Donna Massari was in her studio, rehearsing for an upcoming dance performance, when her water broke.
"I thought I had just lost control of my bladder but, by the time I realized it, I was having contractions," says Massari, a former professional ballet dancer who opened her still-active dance studio in the late 1970s. "I was moving and dancing up to the time I gave birth."
That was 35 years ago and Massari is still dancing. And she's a big believer that dancing was an asset throughout her pregnancy.
Dancing is not only a good exercise, it's good for the body and mind during pregnancy, according to Dancing for Birth, a global organization founded in 2001. The premise is that it's easier for a woman to give birth in a vertical position and dancing ideally readies the body for the process.
According to dancingforbirth.com, dancing while pregnant is the perfect time to connect with your body and your baby through movement and awareness. It helps reduce stress and tension, increases the flow of the pain-relieving hormone oxytocin and provides exercise to loosen hips, which helps lubricate, stretch and widen the pelvic girdle for ease of delivering, the group says.
In St. Louis, where Dancing for Birth got its start, Mercy Hospital St. Louis trained 18 of its labor and delivery nurses in Dancing for Birth and began offering the weekly 90-minute childbirth and parenting education classes. The six-week sessions include dance moves like "Dilation Gyration" and "Down Baby Down" to help women stay healthy throughout pregnancy and ease pain and improve labor.
"More women are wanting a natural approach to their labors, and this gives our nurses more options to help our patients," Christa Stauder, childbirth educator at Mercy, told the St. Louis Post-Dispatch newspaper.
The Dancing for Birth program teaches women that swaying, bouncing and spiraling dance moves help labor progress, ease pain and gets babies in the optimal position for birth.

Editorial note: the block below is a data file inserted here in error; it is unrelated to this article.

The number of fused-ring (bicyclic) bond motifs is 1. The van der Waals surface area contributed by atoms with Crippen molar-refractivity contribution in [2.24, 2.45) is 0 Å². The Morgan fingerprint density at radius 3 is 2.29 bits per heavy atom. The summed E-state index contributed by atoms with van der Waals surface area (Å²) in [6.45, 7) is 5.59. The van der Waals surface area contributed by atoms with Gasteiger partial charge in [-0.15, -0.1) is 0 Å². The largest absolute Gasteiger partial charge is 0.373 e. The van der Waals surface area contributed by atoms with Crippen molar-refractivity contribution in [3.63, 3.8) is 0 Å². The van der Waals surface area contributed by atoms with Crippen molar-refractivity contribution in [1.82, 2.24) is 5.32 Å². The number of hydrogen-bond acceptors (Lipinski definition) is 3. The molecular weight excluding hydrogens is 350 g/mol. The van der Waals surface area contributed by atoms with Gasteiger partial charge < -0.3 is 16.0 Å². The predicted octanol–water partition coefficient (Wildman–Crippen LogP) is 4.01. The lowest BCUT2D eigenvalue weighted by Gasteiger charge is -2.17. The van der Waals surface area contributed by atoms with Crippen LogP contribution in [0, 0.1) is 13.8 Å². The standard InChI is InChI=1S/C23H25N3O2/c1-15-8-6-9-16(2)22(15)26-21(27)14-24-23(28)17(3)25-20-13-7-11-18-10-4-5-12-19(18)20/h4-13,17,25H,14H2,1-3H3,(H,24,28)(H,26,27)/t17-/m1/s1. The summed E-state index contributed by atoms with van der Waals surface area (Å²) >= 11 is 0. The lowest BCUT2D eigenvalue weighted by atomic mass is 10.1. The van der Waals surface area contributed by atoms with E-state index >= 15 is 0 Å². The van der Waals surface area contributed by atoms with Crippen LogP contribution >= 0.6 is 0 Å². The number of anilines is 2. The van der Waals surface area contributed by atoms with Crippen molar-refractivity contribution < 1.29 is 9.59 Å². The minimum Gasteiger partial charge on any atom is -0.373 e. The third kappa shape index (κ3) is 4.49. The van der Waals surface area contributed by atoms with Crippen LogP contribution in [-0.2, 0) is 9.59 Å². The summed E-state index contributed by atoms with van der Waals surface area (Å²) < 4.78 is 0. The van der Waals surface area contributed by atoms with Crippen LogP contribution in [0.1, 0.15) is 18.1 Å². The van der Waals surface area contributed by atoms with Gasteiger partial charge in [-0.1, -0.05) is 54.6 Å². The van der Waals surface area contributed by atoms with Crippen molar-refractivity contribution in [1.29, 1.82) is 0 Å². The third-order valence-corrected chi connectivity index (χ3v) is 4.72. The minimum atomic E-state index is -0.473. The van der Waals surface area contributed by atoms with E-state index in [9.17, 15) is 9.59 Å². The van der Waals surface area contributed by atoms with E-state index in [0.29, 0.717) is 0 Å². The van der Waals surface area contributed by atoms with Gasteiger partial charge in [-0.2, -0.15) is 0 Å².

"My hope is for moms to be dancing in hospitals everywhere, because it is such a joyful way to give birth," Stephanie Larson, who created the program, told the Post-Dispatch.
She started teaching prenatal dance classes to expectant mothers in 2001 after having her first child. When she got pregnant, her midwife encouraged her to continue dancing, she said, so she danced daily and even danced during her labor at a birth center. Her labor lasted just five hours, she said.
Larson said that dancing while pregnant helps prevent gestational diabetes, improves fetal heart health, and strengthens mom's body for labor.
"Dancing during labor helps women labor more effectively, so births are shorter and the need for epidurals and C-sections is significantly reduced," she said.
In Chattanooga, Lisa Zahiya, owner of Studio Zahiya, says she has worked with many dancers who were pregnant.
"It's very low-impact," she says. "Women who have done high-impact (dancing) pre-pregnancy have successfully danced through their pregnancy."
The key to dancing while pregnant is for a woman to "listen to her body," she says
Still, pregnant women should consult with their physicians about whether or not they should dance during their pregnancies, Zahiya says. "It is very important that it should come from her doctor. It is specific woman to woman."
Local OB-GYN Phyllis Miller says it's OK to dance - in moderation.
"Avoid excessive stretching and only do low impact," she says, noting that dancing is also acceptable for the weekend dancer but only in establishments where there's no smoking. And she emphasizes: "Do not drink alcohol."
"I am not a physician, but I do know that the human body is an amazing machine," Massari says. "It is made to protect that tiny little miracle while it grows," says Massari, who also has worked with many pregnant dancers. "In most cases, after consulting their doctors, a strong dancer should be able to continue dancing up until time the baby is born.
"There are some things that should be approached with a little caution like big jumps, but that would be more to protect the moms because they're jumping with extra weight and it's hard on the skeletal system and joints," she continues. "Every person/dancer is different, with different strengths and abilities so their experiences are varied."
Massari, recalls one pregnant dancer who performed in the holiday classic "The Nutcracker," a ballet that includes plenty of leaping and jumping.
"We had a pregnant snowflake dancer in the 'Nutcracker' snow scene," Massari recalls. "She had a baby bump we called 'Snowball.' She was a strong dancer and had no problems with all of the difficult choreography, including the jumps that go along with that piece."
Michele Munz at the St. Louis Post-Dispatch contributed to this story.
Contact Karen Nazor Hill at email@example.com 423-757-6396.